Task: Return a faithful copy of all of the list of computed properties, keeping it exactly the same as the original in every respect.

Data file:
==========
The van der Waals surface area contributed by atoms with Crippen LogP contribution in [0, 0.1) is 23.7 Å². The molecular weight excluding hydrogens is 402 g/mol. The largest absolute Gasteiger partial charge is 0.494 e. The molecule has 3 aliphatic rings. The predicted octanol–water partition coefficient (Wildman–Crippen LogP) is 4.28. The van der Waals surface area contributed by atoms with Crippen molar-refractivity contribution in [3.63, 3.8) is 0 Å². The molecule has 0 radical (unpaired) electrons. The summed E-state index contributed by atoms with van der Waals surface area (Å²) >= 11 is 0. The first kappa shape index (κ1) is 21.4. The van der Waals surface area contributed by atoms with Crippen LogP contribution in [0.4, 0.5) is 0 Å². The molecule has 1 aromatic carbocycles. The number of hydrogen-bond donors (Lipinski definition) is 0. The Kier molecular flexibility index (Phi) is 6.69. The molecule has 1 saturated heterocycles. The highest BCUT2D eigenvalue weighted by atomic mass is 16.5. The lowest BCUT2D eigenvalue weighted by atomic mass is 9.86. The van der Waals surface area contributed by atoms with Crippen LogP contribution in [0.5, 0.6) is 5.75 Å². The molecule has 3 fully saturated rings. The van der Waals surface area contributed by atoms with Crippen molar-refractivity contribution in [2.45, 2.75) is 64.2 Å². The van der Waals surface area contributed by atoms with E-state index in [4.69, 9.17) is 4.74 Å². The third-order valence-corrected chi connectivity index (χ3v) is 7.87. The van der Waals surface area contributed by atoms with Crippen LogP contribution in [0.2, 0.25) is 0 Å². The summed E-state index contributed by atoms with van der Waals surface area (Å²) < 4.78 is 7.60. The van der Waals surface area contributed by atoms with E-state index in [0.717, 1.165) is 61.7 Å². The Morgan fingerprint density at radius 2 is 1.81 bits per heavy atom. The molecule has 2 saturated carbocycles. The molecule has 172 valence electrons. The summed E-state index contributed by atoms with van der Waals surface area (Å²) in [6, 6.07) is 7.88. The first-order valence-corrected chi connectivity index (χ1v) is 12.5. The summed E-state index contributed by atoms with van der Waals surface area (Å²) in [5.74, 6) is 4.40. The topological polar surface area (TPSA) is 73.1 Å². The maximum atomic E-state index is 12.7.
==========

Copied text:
The van der Waals surface area contributed by atoms with Crippen LogP contribution in [0, 0.1) is 23.7 Å². The molecular weight excluding hydrogens is 402 g/mol. The largest absolute Gasteiger partial charge is 0.494 e. The molecule has 3 aliphatic rings. The predicted octanol–water partition coefficient (Wildman–Crippen LogP) is 4.28. The van der Waals surface area contributed by atoms with Crippen molar-refractivity contribution in [3.63, 3.8) is 0 Å². The molecule has 0 radical (unpaired) electrons. The summed E-state index contributed by atoms with van der Waals surface area (Å²) >= 11 is 0. The first kappa shape index (κ1) is 21.4. The van der Waals surface area contributed by atoms with Crippen LogP contribution in [0.4, 0.5) is 0 Å². The molecule has 1 aromatic carbocycles. The number of hydrogen-bond donors (Lipinski definition) is 0. The Kier molecular flexibility index (Phi) is 6.69. The molecule has 1 saturated heterocycles. The highest BCUT2D eigenvalue weighted by atomic mass is 16.5. The lowest BCUT2D eigenvalue weighted by atomic mass is 9.86. The van der Waals surface area contributed by atoms with Crippen LogP contribution in [0.5, 0.6) is 5.75 Å². The molecule has 3 fully saturated rings. The van der Waals surface area contributed by atoms with Crippen molar-refractivity contribution in [2.45, 2.75) is 64.2 Å². The van der Waals surface area contributed by atoms with E-state index in [4.69, 9.17) is 4.74 Å². The third-order valence-corrected chi connectivity index (χ3v) is 7.87. The van der Waals surface area contributed by atoms with Crippen LogP contribution in [0.2, 0.25) is 0 Å². The summed E-state index contributed by atoms with van der Waals surface area (Å²) < 4.78 is 7.60. The van der Waals surface area contributed by atoms with E-state index in [0.717, 1.165) is 61.7 Å². The Morgan fingerprint density at radius 2 is 1.81 bits per heavy atom. The molecule has 2 saturated carbocycles. The molecule has 172 valence electrons. The summed E-state index contributed by atoms with van der Waals surface area (Å²) in [6, 6.07) is 7.88. The first-order valence-corrected chi connectivity index (χ1v) is 12.5. The summed E-state index contributed by atoms with van der Waals surface area (Å²) in [5.74, 6) is 4.40. The topological polar surface area (TPSA) is 73.1 Å². The maximum atomic E-state index is 12.7.